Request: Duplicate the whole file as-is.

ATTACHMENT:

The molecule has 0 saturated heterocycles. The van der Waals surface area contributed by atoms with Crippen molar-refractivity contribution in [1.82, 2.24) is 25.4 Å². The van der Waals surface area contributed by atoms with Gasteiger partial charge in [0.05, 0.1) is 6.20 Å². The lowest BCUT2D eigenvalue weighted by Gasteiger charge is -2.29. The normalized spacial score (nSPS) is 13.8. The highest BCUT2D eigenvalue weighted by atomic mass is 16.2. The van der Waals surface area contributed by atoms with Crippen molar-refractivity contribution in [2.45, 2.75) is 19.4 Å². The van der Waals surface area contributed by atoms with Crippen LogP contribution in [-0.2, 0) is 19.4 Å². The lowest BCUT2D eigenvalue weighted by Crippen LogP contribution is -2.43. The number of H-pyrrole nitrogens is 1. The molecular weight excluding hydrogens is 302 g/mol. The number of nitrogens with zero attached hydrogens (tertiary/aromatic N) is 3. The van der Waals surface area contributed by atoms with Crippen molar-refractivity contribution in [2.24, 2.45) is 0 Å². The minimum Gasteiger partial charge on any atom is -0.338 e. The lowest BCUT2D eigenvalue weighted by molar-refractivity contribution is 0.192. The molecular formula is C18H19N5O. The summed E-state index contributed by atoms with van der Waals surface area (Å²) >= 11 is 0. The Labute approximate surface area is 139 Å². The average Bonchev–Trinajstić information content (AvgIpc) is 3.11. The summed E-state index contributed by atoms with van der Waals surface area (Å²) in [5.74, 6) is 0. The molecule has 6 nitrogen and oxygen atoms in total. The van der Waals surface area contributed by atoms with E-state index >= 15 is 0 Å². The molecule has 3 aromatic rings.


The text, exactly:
The molecule has 0 saturated heterocycles. The van der Waals surface area contributed by atoms with Crippen molar-refractivity contribution in [1.82, 2.24) is 25.4 Å². The van der Waals surface area contributed by atoms with Gasteiger partial charge in [0.05, 0.1) is 6.20 Å². The lowest BCUT2D eigenvalue weighted by Gasteiger charge is -2.29. The normalized spacial score (nSPS) is 13.8. The highest BCUT2D eigenvalue weighted by atomic mass is 16.2. The van der Waals surface area contributed by atoms with Crippen molar-refractivity contribution in [2.45, 2.75) is 19.4 Å². The van der Waals surface area contributed by atoms with Crippen LogP contribution in [-0.2, 0) is 19.4 Å². The lowest BCUT2D eigenvalue weighted by Crippen LogP contribution is -2.43. The number of H-pyrrole nitrogens is 1. The molecular weight excluding hydrogens is 302 g/mol. The number of nitrogens with zero attached hydrogens (tertiary/aromatic N) is 3. The van der Waals surface area contributed by atoms with Crippen molar-refractivity contribution in [2.24, 2.45) is 0 Å². The minimum Gasteiger partial charge on any atom is -0.338 e. The lowest BCUT2D eigenvalue weighted by molar-refractivity contribution is 0.192. The molecular formula is C18H19N5O. The summed E-state index contributed by atoms with van der Waals surface area (Å²) >= 11 is 0. The Labute approximate surface area is 139 Å². The average Bonchev–Trinajstić information content (AvgIpc) is 3.11. The summed E-state index contributed by atoms with van der Waals surface area (Å²) in [5.74, 6) is 0. The molecule has 6 nitrogen and oxygen atoms in total. The van der Waals surface area contributed by atoms with E-state index >= 15 is 0 Å². The molecule has 3 aromatic rings.